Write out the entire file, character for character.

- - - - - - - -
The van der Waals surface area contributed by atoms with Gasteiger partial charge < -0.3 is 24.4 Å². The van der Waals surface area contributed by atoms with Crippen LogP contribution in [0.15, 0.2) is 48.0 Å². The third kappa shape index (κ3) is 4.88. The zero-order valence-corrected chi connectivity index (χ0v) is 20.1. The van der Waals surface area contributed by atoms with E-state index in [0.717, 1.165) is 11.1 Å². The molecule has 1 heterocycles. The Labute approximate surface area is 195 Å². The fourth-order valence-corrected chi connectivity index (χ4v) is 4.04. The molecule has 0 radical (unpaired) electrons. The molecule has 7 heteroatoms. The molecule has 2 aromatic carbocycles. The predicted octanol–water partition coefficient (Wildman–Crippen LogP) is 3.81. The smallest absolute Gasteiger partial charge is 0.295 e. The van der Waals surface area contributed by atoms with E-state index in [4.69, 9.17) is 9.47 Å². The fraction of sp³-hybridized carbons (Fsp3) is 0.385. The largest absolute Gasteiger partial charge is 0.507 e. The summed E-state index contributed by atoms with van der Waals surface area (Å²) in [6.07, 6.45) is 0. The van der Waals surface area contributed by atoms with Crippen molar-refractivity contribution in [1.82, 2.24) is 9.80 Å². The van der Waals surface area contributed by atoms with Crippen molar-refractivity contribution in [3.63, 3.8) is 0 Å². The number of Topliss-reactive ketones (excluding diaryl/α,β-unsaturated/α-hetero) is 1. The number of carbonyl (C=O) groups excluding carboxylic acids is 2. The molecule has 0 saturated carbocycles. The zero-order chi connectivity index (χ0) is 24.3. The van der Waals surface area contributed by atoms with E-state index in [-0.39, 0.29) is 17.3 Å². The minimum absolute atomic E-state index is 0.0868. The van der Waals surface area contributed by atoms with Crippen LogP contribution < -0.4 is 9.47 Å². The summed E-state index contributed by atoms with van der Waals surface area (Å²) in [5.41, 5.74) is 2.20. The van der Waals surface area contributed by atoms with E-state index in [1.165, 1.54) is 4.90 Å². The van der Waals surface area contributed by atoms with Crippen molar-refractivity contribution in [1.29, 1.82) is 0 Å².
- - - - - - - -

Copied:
The van der Waals surface area contributed by atoms with Gasteiger partial charge < -0.3 is 24.4 Å². The van der Waals surface area contributed by atoms with Crippen LogP contribution in [0.15, 0.2) is 48.0 Å². The third kappa shape index (κ3) is 4.88. The zero-order valence-corrected chi connectivity index (χ0v) is 20.1. The van der Waals surface area contributed by atoms with E-state index in [0.717, 1.165) is 11.1 Å². The molecule has 1 heterocycles. The Labute approximate surface area is 195 Å². The fourth-order valence-corrected chi connectivity index (χ4v) is 4.04. The molecule has 0 radical (unpaired) electrons. The molecule has 7 heteroatoms. The molecule has 2 aromatic carbocycles. The predicted octanol–water partition coefficient (Wildman–Crippen LogP) is 3.81. The smallest absolute Gasteiger partial charge is 0.295 e. The van der Waals surface area contributed by atoms with E-state index in [4.69, 9.17) is 9.47 Å². The fraction of sp³-hybridized carbons (Fsp3) is 0.385. The largest absolute Gasteiger partial charge is 0.507 e. The summed E-state index contributed by atoms with van der Waals surface area (Å²) in [6.07, 6.45) is 0. The van der Waals surface area contributed by atoms with Crippen molar-refractivity contribution in [1.82, 2.24) is 9.80 Å². The van der Waals surface area contributed by atoms with Crippen molar-refractivity contribution in [3.63, 3.8) is 0 Å². The number of Topliss-reactive ketones (excluding diaryl/α,β-unsaturated/α-hetero) is 1. The number of carbonyl (C=O) groups excluding carboxylic acids is 2. The molecule has 0 saturated carbocycles. The zero-order chi connectivity index (χ0) is 24.3. The van der Waals surface area contributed by atoms with E-state index in [-0.39, 0.29) is 17.3 Å². The minimum absolute atomic E-state index is 0.0868. The van der Waals surface area contributed by atoms with Crippen LogP contribution < -0.4 is 9.47 Å². The summed E-state index contributed by atoms with van der Waals surface area (Å²) in [5.41, 5.74) is 2.20. The van der Waals surface area contributed by atoms with E-state index in [1.165, 1.54) is 4.90 Å². The van der Waals surface area contributed by atoms with Crippen molar-refractivity contribution in [1.29, 1.82) is 0 Å².